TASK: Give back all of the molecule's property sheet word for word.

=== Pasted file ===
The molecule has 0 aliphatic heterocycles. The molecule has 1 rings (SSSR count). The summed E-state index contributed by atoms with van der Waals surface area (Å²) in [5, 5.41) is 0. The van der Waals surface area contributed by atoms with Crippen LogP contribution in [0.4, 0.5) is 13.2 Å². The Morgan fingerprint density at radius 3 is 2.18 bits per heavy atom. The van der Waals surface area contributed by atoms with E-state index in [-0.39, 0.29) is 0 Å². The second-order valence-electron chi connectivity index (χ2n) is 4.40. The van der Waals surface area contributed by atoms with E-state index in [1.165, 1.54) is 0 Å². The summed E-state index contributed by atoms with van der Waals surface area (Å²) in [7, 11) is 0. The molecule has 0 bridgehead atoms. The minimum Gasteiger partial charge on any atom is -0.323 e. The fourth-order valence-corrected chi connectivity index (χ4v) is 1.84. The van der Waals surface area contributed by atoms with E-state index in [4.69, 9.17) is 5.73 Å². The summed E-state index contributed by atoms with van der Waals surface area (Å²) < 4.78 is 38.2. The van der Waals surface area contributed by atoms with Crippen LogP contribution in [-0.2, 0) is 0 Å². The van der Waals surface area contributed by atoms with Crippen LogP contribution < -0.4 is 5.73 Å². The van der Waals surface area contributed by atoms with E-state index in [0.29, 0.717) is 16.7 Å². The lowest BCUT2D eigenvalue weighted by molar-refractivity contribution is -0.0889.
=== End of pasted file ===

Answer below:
The molecule has 0 aliphatic heterocycles. The molecule has 1 rings (SSSR count). The summed E-state index contributed by atoms with van der Waals surface area (Å²) in [5, 5.41) is 0. The van der Waals surface area contributed by atoms with Crippen LogP contribution in [0.4, 0.5) is 13.2 Å². The Morgan fingerprint density at radius 3 is 2.18 bits per heavy atom. The van der Waals surface area contributed by atoms with E-state index in [-0.39, 0.29) is 0 Å². The second-order valence-electron chi connectivity index (χ2n) is 4.40. The van der Waals surface area contributed by atoms with E-state index in [1.165, 1.54) is 0 Å². The summed E-state index contributed by atoms with van der Waals surface area (Å²) in [7, 11) is 0. The molecule has 0 bridgehead atoms. The minimum Gasteiger partial charge on any atom is -0.323 e. The fourth-order valence-corrected chi connectivity index (χ4v) is 1.84. The van der Waals surface area contributed by atoms with E-state index in [4.69, 9.17) is 5.73 Å². The summed E-state index contributed by atoms with van der Waals surface area (Å²) < 4.78 is 38.2. The van der Waals surface area contributed by atoms with Crippen LogP contribution in [-0.2, 0) is 0 Å². The van der Waals surface area contributed by atoms with Crippen LogP contribution < -0.4 is 5.73 Å². The van der Waals surface area contributed by atoms with E-state index in [0.29, 0.717) is 16.7 Å². The lowest BCUT2D eigenvalue weighted by molar-refractivity contribution is -0.0889.